The author of this passage discusses the effects of advertising alcoholic beverages in the mass media. He analyzes the various pros and cons of advertising alcoholic beverage using conducted studies to support the opposing positions on the subject.
Alcoholic Beverage Advertising Should Be Restricted
In the first passage, the author says that advertising of alcoholic beverage should be banned. He differs with the statement from the alcoholic industry representatives that promotion of alcoholic drinks has no impact on consumption. The author uses statistics and facts to support his stand. For instance, the author points out that alcoholic beverage industries use $2 billion yearly in advertising. Furthermore, the author claims that researchers have been prompted to research on the topic due to the high expenditure in alcoholic beverage advertising. They have formulated questions to get answers about the association between advertisement of alcohol and behavior. Though the author acknowledges that more research needs to be conducted, he insists that there is enough scientific evidence to proof impacts of alcohol advertisement are not limited to brand selection by adults (Leiber, Laurie). Furthermore, the author states that studies conducted by Lawrence Wallack and Joel W. Grube show that advertisement of beer commercials on television increases the beliefs about drinking among kids aged 10 to 12 years. Moreover, it increases their intent to drink like the adults. Furthermore, research by Henry Saffer comparing the number of motor vehicle deaths with measures of alcohol advertising show that alcohol advertisement has great influence. The author points out that a ban on broadcast alcohol advertisement could save 2,000 to 3,000 individuals yearly from deaths caused by alcohol-related motor vehicle accidents (Leiber, Laurie). This is significant because it informs the readers on the positive impact of banning alcohol advertisement on saving peoples lives.
Alcohol Ads Do Not Promote Underage Drinking
The second passage shows that alcohol adverts do not promote underage drinking. The author argues that an 18-year-old person is mature enough to make individual decisions in life. For example, he can sign contracts, go to war, get married and choose their leaders. Furthermore, the author argues that brewers cannot be able to separate ads that are suitable for 21 years old and that of 20-year-old individuals (Robert Levy). He further contends that there is little evidence to show that there is an association between certain alcohol ads and underage drinking. Advert agencies should not sacrifice specific commercial free speech with the aim of reducing alcohol consumption among the minors. Instead, personal accountability is a critical factor that regulates the behavior of alcohol consumption among the underage individuals. Underage drinking is not influenced by adverts. Instead, it is influenced by an individuals personal decision to consume alcohol by neglecting the doctrine of personal accountability. According to Levy, each should pay for his mistakes of indulging in any risky behavior. Moreover, individuals have the capability of deciding to either consume alcohol or not.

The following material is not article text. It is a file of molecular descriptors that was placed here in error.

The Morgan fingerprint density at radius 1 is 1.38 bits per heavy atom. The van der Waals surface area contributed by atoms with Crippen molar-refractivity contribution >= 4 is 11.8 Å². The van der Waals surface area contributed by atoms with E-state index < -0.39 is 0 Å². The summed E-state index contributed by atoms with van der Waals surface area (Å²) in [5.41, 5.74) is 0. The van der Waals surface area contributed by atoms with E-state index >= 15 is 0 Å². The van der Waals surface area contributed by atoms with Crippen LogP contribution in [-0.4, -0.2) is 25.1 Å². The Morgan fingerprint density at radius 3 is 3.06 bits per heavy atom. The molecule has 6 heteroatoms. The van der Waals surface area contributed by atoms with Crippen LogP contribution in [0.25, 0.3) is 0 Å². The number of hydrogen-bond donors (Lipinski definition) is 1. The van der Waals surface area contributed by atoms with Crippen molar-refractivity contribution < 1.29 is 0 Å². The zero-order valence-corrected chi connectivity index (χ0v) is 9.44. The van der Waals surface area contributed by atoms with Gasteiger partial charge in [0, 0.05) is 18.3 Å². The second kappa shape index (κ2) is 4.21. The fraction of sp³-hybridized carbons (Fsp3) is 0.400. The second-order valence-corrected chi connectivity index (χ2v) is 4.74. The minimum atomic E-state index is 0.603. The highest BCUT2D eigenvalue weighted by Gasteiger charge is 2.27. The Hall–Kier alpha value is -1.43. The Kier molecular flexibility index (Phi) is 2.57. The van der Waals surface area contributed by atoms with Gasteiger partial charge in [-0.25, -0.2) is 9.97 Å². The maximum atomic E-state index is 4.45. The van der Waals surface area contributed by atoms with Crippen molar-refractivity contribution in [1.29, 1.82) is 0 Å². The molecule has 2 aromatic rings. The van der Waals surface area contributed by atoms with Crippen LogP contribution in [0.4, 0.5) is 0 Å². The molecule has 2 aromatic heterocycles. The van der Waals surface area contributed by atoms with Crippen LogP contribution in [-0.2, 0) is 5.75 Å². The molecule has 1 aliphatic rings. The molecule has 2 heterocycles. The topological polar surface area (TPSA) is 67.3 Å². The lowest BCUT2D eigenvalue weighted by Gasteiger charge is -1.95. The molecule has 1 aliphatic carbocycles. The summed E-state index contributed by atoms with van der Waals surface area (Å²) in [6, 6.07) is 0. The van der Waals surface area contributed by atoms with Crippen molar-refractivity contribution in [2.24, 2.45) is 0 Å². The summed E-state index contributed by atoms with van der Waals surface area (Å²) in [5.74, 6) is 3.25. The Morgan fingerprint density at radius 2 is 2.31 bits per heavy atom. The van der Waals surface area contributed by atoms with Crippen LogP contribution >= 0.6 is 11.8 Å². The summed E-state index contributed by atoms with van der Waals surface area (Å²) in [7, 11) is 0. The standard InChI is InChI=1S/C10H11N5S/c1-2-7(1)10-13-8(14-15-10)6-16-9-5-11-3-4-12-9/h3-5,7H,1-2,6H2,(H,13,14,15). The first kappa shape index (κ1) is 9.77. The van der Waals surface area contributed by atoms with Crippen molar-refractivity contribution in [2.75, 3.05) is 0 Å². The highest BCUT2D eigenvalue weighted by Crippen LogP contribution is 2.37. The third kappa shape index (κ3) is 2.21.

The authors position on alcoholic beverage advertising that it should be restricted is the more convincing. This is because the author provides statistics and facts to support his position. He considers research conducted by Lawrence Wallack, Henry Saffer and Joel W. Grube to defend his position that alcohol advertisement should be restricted. Furthermore, he discusses the advantages of banning alcohol advertisement. For example, it saves many lives from vehicle accidents related to alcohol and also helps avoid the high cost incurred when advertising alcohol.
Leiber, Laurie. "Alcoholic Beverage Advertising Should Be Restricted." Contemporary Issues Companion: Teen Alcoholism. Ed. Laura K. Egendorf. San Diego: Greenhaven Press, 2001.
Robert A. Levy. "Alcohol Ads Do Not Promote Underage Drinking." Opposing Viewpoints: Teen Drug Abuse. Ed. Pamela Willwerth Aue. Detroit: Greenhaven Press, 2006.
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